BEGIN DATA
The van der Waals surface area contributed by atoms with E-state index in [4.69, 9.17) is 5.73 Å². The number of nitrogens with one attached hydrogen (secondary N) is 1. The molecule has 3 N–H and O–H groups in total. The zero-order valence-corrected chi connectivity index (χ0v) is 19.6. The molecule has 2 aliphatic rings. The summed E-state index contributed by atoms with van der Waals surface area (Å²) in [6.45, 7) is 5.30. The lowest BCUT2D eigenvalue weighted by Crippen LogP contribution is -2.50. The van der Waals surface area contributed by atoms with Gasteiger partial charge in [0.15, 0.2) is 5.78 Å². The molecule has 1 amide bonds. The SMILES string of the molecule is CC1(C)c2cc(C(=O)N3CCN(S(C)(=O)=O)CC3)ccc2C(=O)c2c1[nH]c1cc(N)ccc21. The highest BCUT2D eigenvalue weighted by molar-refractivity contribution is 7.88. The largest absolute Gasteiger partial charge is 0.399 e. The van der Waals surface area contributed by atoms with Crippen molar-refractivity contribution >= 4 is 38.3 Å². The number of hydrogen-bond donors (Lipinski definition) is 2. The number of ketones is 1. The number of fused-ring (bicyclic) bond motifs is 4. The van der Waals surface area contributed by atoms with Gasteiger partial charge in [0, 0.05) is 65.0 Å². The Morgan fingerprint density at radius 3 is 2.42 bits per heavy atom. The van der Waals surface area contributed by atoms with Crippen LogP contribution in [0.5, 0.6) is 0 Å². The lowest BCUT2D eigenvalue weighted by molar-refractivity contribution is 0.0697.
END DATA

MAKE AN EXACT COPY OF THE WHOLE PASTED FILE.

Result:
The van der Waals surface area contributed by atoms with E-state index in [4.69, 9.17) is 5.73 Å². The number of nitrogens with one attached hydrogen (secondary N) is 1. The molecule has 3 N–H and O–H groups in total. The zero-order valence-corrected chi connectivity index (χ0v) is 19.6. The molecule has 2 aliphatic rings. The summed E-state index contributed by atoms with van der Waals surface area (Å²) in [6.45, 7) is 5.30. The lowest BCUT2D eigenvalue weighted by Crippen LogP contribution is -2.50. The van der Waals surface area contributed by atoms with Gasteiger partial charge in [0.15, 0.2) is 5.78 Å². The molecule has 1 amide bonds. The SMILES string of the molecule is CC1(C)c2cc(C(=O)N3CCN(S(C)(=O)=O)CC3)ccc2C(=O)c2c1[nH]c1cc(N)ccc21. The highest BCUT2D eigenvalue weighted by molar-refractivity contribution is 7.88. The largest absolute Gasteiger partial charge is 0.399 e. The van der Waals surface area contributed by atoms with Crippen molar-refractivity contribution >= 4 is 38.3 Å². The number of hydrogen-bond donors (Lipinski definition) is 2. The number of ketones is 1. The number of fused-ring (bicyclic) bond motifs is 4. The van der Waals surface area contributed by atoms with Gasteiger partial charge in [0, 0.05) is 65.0 Å². The Morgan fingerprint density at radius 3 is 2.42 bits per heavy atom. The van der Waals surface area contributed by atoms with Crippen LogP contribution in [0.5, 0.6) is 0 Å². The lowest BCUT2D eigenvalue weighted by molar-refractivity contribution is 0.0697.